Designing a calculator with specific functions

Thread Starter

Teslathunder

Joined Apr 4, 2021
4
Designing a digital calculator.png
there is a typo error at point 3, ''0-7'' not ''0-6''. I do not know how to achieve point 5 and 7. PLs help ME, thank you very much...
 

click_here

Joined Sep 22, 2020
439
To me that would mean that the second input gets deleted.

ie
1+2
whoops, I meant 6
*delete*
1+
1+6
*enter*

And the answer should be visible in either octal or decimal format
 

Thread Starter

Teslathunder

Joined Apr 4, 2021
4
What have to built so far? What have you tried that doesn't work?
I had done all points (except point 5 and point 7), which is the on/off switch, clear push buttons, octal numbers 0-7 push buttons, adding the octal numbers together (encoder>registers>adders>decimal adder), display them on 7-segment displays, and also doing the design using the universal gate, NAND gate only.
 

click_here

Joined Sep 22, 2020
439
I'm guessing that you have some sort of keypad, maybe you could use the clear button - short press delete, long press clear

And maybe pressing the enter button for a 2nd time after the answer is being displayed changes it to Dec - Make sure that you have an LED or something to say if dec/oct is being displayed
 

DickCappels

Joined Aug 21, 2008
7,842
Your schematic does not label the parts nor their function - it is more like the wiring diagram for a washing machine or refrigerator. Can you produce a schematic that shows that the design involves (what kinds of chips are these, and what are their functions?
 

DickCappels

Joined Aug 21, 2008
7,842
An attempt to take the discussion out of Homework Help has been removed,and further attempts can result in restrictions on the perpetrator's membership privledges. We are here to help the student learn, not do the work for them.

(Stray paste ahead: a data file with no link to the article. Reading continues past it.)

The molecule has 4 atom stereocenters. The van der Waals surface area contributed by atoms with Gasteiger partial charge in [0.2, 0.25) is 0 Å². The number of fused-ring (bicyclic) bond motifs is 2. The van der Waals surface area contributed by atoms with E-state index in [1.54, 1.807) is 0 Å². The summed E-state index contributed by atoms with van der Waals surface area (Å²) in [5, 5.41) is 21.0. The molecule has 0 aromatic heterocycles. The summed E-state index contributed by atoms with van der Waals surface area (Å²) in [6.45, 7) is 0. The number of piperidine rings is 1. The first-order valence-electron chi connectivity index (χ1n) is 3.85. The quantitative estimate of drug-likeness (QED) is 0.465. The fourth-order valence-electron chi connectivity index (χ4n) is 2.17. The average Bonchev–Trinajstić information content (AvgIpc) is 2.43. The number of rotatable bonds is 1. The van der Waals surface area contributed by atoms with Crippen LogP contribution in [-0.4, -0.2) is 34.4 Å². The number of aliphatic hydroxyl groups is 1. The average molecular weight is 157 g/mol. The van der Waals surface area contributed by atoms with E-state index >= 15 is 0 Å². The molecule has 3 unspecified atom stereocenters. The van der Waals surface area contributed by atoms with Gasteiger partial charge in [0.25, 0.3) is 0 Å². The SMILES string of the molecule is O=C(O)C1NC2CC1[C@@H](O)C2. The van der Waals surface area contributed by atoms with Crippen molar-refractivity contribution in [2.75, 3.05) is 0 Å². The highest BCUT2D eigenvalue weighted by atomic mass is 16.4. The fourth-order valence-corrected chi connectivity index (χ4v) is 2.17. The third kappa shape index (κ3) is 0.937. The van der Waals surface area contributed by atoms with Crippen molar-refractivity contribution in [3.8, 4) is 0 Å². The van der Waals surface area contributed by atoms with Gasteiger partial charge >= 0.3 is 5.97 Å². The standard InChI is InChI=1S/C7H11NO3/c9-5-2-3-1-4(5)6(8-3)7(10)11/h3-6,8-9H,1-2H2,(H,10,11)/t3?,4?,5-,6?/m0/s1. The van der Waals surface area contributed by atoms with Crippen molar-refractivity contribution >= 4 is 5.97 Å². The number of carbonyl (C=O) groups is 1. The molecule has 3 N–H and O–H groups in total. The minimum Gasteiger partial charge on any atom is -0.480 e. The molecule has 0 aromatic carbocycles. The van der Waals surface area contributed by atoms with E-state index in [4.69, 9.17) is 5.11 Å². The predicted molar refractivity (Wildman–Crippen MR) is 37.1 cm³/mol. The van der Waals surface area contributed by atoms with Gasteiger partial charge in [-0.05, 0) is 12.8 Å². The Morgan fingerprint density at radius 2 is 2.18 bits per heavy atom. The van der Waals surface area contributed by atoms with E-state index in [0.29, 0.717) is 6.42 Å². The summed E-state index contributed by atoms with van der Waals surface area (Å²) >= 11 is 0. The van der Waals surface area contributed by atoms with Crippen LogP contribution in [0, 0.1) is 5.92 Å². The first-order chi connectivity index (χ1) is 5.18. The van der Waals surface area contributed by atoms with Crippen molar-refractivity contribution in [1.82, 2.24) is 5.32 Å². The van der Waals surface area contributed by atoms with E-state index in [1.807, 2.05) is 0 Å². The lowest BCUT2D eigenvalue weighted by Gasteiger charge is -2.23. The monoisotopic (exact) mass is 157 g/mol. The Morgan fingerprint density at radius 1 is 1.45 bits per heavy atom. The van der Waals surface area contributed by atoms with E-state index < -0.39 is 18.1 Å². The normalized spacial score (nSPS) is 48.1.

MrAl

Joined Jun 17, 2014
8,497
View attachment 234442
there is a typo error at point 3, ''0-7'' not ''0-6''. I do not know how to achieve point 5 and 7. PLs help ME, thank you very much...
Wow octal, havent seen that since the 1980's. In the 1970's we had to program some chips in octal but everything pretty much went to hex after that.

To build anything with pure logic (as it sounds like you have to do) you should write up some expressions that lead to your solution. A large part of it comes from 'selector' type logic where a certain input creates a certain binary output, or a certain binary input creates a certain single output. For example, a "1 of 8 decoder". You can then figure out how to design the decoder itself.
But also of interest is what you have done in the past, or what you were instructed to do because you probably are being asked a question that builds on that previous work.

I actually built several calculators in the past.
My first was from a single chip that did all the math and the output appeared on an LED display with digits just 0.2 inches high. IT only did addition, subtraction, multiplication, and division.
Another was programmed into a ROM using a Z80 CPU.
Since then most of my calculators (including ones that can solve differential equations) have been on the PC computer using either C or a derivative or another language.
Today however if i had to design a hardware calculator i would definitely start with a microcontroller. There are good algorithms out there for sin and cos and stuff like that, and addition and subtraction are quite simple and multiplication and division are just a derivative of those two (in the absence of a numerical chip that is).

Using pure logic though like with NAND gates can be quite a challenge because there is a lot of logic that has to go into it. Do you really have to use discrete logic like that?
If so since you have to work in both decimal (base 10) and octal (base 8) the first thing i think i would do is design a decimal to octal converter and/or octal to decimal converter. That in itself is a challenge but then again i dont know how many digits you have to use for the design. If ti is just one digit you got it made, two digits a little harder, more just adds more logic chips.
 
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